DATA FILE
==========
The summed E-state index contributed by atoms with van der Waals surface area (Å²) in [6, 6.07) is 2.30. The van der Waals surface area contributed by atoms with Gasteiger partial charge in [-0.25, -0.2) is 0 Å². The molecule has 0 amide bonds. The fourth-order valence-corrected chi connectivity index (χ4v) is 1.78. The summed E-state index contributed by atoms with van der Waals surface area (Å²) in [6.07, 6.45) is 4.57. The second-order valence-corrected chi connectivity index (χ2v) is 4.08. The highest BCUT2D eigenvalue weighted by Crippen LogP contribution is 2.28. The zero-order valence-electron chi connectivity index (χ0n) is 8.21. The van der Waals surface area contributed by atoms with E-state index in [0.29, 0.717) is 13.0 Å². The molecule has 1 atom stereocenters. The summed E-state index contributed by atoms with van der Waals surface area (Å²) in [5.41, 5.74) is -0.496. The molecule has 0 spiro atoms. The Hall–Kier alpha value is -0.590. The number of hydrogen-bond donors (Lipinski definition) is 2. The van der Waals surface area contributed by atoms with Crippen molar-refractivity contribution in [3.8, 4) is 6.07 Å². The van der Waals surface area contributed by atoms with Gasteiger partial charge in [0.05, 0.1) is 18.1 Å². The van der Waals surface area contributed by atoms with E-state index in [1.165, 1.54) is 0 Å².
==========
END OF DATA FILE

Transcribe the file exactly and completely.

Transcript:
The summed E-state index contributed by atoms with van der Waals surface area (Å²) in [6, 6.07) is 2.30. The van der Waals surface area contributed by atoms with Gasteiger partial charge in [-0.25, -0.2) is 0 Å². The molecule has 0 amide bonds. The fourth-order valence-corrected chi connectivity index (χ4v) is 1.78. The summed E-state index contributed by atoms with van der Waals surface area (Å²) in [6.07, 6.45) is 4.57. The second-order valence-corrected chi connectivity index (χ2v) is 4.08. The highest BCUT2D eigenvalue weighted by Crippen LogP contribution is 2.28. The zero-order valence-electron chi connectivity index (χ0n) is 8.21. The van der Waals surface area contributed by atoms with E-state index in [0.29, 0.717) is 13.0 Å². The molecule has 1 atom stereocenters. The summed E-state index contributed by atoms with van der Waals surface area (Å²) in [5.41, 5.74) is -0.496. The molecule has 0 spiro atoms. The Hall–Kier alpha value is -0.590. The number of hydrogen-bond donors (Lipinski definition) is 2. The van der Waals surface area contributed by atoms with Crippen molar-refractivity contribution in [3.8, 4) is 6.07 Å². The van der Waals surface area contributed by atoms with Gasteiger partial charge in [0.05, 0.1) is 18.1 Å². The van der Waals surface area contributed by atoms with E-state index in [1.165, 1.54) is 0 Å².